It didn’t make him want to chuck his guitars off a bridge or anything, but a recent revamp of his website, in particular his prodigious catalog of albums he’s made over four decades, felt a little disheartening to Jimbo Mathus.
After all, the musical Mississippi journeyman has more or less made an album a year since 1983, and the most recent under his own name, “Incinerator,” may well be his best. It’s an amalgamation of material, some going back 30 years, and a mélange of styles, all of it anchored in the roots rock and blues that was a bedrock of his Magnolia State upbringing.
Most casual fans, however, know him best for his association with the Squirrel Nut Zippers, a retro Gypsy-jazz ensemble that made a huge splash in the late 1990s … if they know him at all. Sure, he’s got a dedicated group of followers who love his ability to do craft songs that run the gamut of contemporary sound, but in cataloguing all those records, one question kept coming to mind, he told The Daily Times recently:
“Why am I doing this? What’s the end game?” he said. “And it’s those kinds of thoughts that were permeating when I put ‘Incinerator’ together. I wanted to come out on the other side and feel good about what I’ve done, and feel that there’s a place for me out there. I love bringing the Zippers to people, but I just don’t think a lot of people who dig the Zippers understand what (my music) is really about.
“The Zippers, that’s a whole other ball of wax. It’s such a unique sort of sound and a template I set up for entertainment. My solo stuff is more autobiographical and more close to the heart. Every time I get a chance to put another one out, I want it to say something and not just be a collection of songs. I’m not just putting it out for the sake of putting it out, because the older I get, the better I get at writing and intentionally making a piece of art.”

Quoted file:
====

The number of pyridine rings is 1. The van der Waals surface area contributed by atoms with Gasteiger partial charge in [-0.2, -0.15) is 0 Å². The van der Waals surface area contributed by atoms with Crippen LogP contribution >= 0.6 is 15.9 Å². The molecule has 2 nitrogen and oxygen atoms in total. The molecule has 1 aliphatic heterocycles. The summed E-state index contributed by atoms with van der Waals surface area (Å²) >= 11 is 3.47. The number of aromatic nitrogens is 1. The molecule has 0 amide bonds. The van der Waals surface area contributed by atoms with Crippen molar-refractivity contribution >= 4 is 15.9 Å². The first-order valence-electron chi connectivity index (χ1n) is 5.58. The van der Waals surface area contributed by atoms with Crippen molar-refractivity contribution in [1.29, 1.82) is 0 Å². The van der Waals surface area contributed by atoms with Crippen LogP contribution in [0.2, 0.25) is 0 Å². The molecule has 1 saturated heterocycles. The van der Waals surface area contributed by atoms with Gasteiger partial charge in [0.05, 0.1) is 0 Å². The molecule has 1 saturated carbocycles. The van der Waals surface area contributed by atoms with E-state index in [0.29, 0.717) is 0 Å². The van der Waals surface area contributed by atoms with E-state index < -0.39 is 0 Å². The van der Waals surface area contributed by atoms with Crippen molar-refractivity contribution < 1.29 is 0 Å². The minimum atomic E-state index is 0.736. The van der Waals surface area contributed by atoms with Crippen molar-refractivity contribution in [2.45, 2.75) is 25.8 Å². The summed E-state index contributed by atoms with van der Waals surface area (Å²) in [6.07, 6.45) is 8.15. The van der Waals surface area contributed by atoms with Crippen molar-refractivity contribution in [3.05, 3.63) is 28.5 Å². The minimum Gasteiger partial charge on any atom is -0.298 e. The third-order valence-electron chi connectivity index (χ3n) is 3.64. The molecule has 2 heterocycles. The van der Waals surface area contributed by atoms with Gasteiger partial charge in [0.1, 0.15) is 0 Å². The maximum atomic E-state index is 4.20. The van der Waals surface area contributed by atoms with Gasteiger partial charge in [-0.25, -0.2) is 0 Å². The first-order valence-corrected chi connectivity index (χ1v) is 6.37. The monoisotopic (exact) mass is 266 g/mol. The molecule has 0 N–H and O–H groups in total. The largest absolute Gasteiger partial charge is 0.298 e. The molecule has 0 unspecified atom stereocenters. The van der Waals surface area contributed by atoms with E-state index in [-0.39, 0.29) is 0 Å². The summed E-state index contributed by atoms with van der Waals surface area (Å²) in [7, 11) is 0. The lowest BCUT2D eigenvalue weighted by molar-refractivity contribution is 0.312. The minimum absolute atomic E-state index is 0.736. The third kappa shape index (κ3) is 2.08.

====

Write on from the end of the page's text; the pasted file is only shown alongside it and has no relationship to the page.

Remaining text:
“Incinerator,” without a doubt qualifies for such a descriptor. From the campfire sing-along of the opening track “Like a Song” to the ominous dirge of the title track to the piano-violin foundation stones of the bluesy “Really Hurt Someone” to the country lament of “South of Laredo,” the album veers smoothly from one lane to the next, driven by a guy who learned how to navigate those curves as a young hotshot brought up in a uniquely musical family.
After moving to North Carolina the multi-instrumentalist co-founded the Squirrel Nut Zippers, a hot jazz group that catapulted to stardom in 1997 thanks to the single “Hell” and the album “Hot.” But roots music was never far from his mind. After riding the Zippers’ rising star through four studio albums and playing for everyone from Jay Leno to former President Clinton, Mathus began to take time off from the Zippers to get back into roots music.
Over the past 20 years, he’s played with backing groups (Knockdown Society, the Tri-State Coalition), reunited off and on with the Zippers and continued to make music that pays tribute to the people he’s met, befriended and loved along the way.
“So many of my compositions, I realize, are a tribute to someone — someone who’s influenced me, someone who’s passed away,” he said. “So many of my songs that are important to me are monuments I’ve created as a way to process a relationship or an event, because when I write it, that’s when all the emotion comes to me. That’s when the processing gets done, in that three- or four-minute song.
“It’s a form of ancestor worship, in a way — making something live forever on an album. Is that a trivial thing? Maybe, but it’s important to me, and I can go revisit those songs any time. It’s like going to a cemetery and putting roses on the headstone of somebody you miss that you admired, or working out something that still troubles you because you haven’t figured it out yet.”
“Incinerator” isn’t complete and total absolution or resolution: If anything, Mathus added, he’s learned that the journey is more fulfilling than the destination. There in the cut is where the emotions rise up that give his songs heft and buoyancy, and while it’s not always a pleasant place to linger, it provides him with a place to gather the ghosts of his past and assemble them into songs of his present.
“The songs need to mean something to me now. They can’t just be something I think is cool, and just because I wrote it doesn’t necessarily mean I need to put it out,” he said. “Every song on ‘Incinerator’ gives you a real good glimpse of where I’m at. I’ve had highs, and I’ve had lows, and the highs were pretty high, and the lows have been incredibly low as well, but I’m still here. And I’m still just as passionate about what I do.
“I’m 52 years old; I’m still, I think, putting some challenging music together. I’ve got a lot of knowledge I’ve acquired, and if you look at the things that have come along in my wake alone, it’s pretty amazing to see the things that have sprung up behind me. Meanwhile, I’m still out here in this murder van, creeping around the country with a killer band.
“I’m like the catfish, just patiently waiting down at the bottom,” he added with a chuckle. “And I’m gonna keep doing it. I will not be deterred.”